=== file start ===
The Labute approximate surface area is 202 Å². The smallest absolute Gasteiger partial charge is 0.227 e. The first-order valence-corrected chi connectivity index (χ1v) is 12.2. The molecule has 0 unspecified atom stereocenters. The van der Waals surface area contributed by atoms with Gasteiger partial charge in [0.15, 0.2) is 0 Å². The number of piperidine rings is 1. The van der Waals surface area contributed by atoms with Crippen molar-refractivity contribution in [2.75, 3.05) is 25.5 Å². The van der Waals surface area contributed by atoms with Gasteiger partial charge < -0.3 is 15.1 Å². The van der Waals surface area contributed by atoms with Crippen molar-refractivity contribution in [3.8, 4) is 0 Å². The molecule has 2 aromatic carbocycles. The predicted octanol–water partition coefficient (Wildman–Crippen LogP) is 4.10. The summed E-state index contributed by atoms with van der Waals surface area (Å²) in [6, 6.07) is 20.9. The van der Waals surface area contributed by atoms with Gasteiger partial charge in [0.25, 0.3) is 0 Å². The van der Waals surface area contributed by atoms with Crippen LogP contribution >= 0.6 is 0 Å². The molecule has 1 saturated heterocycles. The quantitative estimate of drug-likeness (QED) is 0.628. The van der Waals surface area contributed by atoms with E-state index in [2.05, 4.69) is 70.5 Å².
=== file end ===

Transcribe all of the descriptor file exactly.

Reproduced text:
The Labute approximate surface area is 202 Å². The smallest absolute Gasteiger partial charge is 0.227 e. The first-order valence-corrected chi connectivity index (χ1v) is 12.2. The molecule has 0 unspecified atom stereocenters. The van der Waals surface area contributed by atoms with Gasteiger partial charge in [0.15, 0.2) is 0 Å². The number of piperidine rings is 1. The van der Waals surface area contributed by atoms with Crippen molar-refractivity contribution in [2.75, 3.05) is 25.5 Å². The van der Waals surface area contributed by atoms with Gasteiger partial charge < -0.3 is 15.1 Å². The van der Waals surface area contributed by atoms with Crippen molar-refractivity contribution in [3.8, 4) is 0 Å². The molecule has 2 aromatic carbocycles. The predicted octanol–water partition coefficient (Wildman–Crippen LogP) is 4.10. The summed E-state index contributed by atoms with van der Waals surface area (Å²) in [6, 6.07) is 20.9. The van der Waals surface area contributed by atoms with Gasteiger partial charge in [0.25, 0.3) is 0 Å². The van der Waals surface area contributed by atoms with Crippen LogP contribution >= 0.6 is 0 Å². The molecule has 1 saturated heterocycles. The quantitative estimate of drug-likeness (QED) is 0.628. The van der Waals surface area contributed by atoms with E-state index in [2.05, 4.69) is 70.5 Å².